For exposure protection, those diving wet first got into 3mm full wetsuits, and then had to contort themselves to get another 7mm wetsuit over it for 10mm in neoprene total, plus gloves and hoods. Even with that protection, several of the divers chose to cut their dives short either due directly to the cold temperature, or because they were consuming their air more quickly than usual from being cold while in the water.
I dove in a drysuit with similar undergarment layers to what I would wear in Southern California waters, and did not have any issues with the cold water temperature during the dives. I definitely recommend using a drysuit if you have one, particularly if you’re planning to do these dives for photo or video and are looking to maximize your dive time. After all, if you come this far to see the underwater cities, I don’t think you’ll want to cut your exploration short.
A last look at Lion City.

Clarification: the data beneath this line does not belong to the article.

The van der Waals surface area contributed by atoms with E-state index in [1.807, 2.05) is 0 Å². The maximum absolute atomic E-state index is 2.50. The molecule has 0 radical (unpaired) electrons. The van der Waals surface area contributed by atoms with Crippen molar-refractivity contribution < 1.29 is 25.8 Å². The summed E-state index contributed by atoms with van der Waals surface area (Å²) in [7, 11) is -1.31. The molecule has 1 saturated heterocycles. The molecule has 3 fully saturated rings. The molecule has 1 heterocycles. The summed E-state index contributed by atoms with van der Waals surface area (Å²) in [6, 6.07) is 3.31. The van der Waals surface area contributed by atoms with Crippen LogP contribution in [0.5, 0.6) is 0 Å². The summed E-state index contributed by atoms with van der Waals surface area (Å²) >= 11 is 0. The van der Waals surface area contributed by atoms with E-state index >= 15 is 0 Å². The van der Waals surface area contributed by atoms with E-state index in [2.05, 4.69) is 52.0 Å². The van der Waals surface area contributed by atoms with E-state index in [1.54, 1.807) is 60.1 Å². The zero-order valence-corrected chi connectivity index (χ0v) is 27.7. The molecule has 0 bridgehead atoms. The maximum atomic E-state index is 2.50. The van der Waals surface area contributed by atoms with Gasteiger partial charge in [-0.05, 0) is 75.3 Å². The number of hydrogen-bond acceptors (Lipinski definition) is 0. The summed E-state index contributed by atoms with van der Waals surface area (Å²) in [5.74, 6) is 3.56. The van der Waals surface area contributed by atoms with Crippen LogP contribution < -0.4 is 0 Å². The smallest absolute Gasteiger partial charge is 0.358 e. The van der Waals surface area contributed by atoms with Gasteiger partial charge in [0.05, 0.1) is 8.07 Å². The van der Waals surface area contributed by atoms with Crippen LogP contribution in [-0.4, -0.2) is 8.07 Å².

Treat this like a night dive and bring lights, lights, and more lights. There is almost zero ambient light when you reach the ruins down at 85-130 feet. You’ll need lights for navigating, spotting/focusing your camera, and strobes or video lights. Don’t bother with a macro lens; a mid-range lens or wide-angle lens will be your best bet. Just keep in mind that if you choose to shoot wide-angle, you will be fighting with the sediment in the water and limited visibility of no more than 20-25 feet, so it can be difficult to get a shot without any backscatter.
The photos in this article were taking using a Sony RX-100 in a Recsea housing and a UWL-04 fisheye wet lens with dual Sea & Sea YS-D1 strobes. The video was filmed on a GoPro Hero 3 Black edition with two Sola video lights.
VIDEO: Diving Qiandao Lake & Lion City Ruins:
Filmed by Carolyn Wang and edited by Lawrence Wang.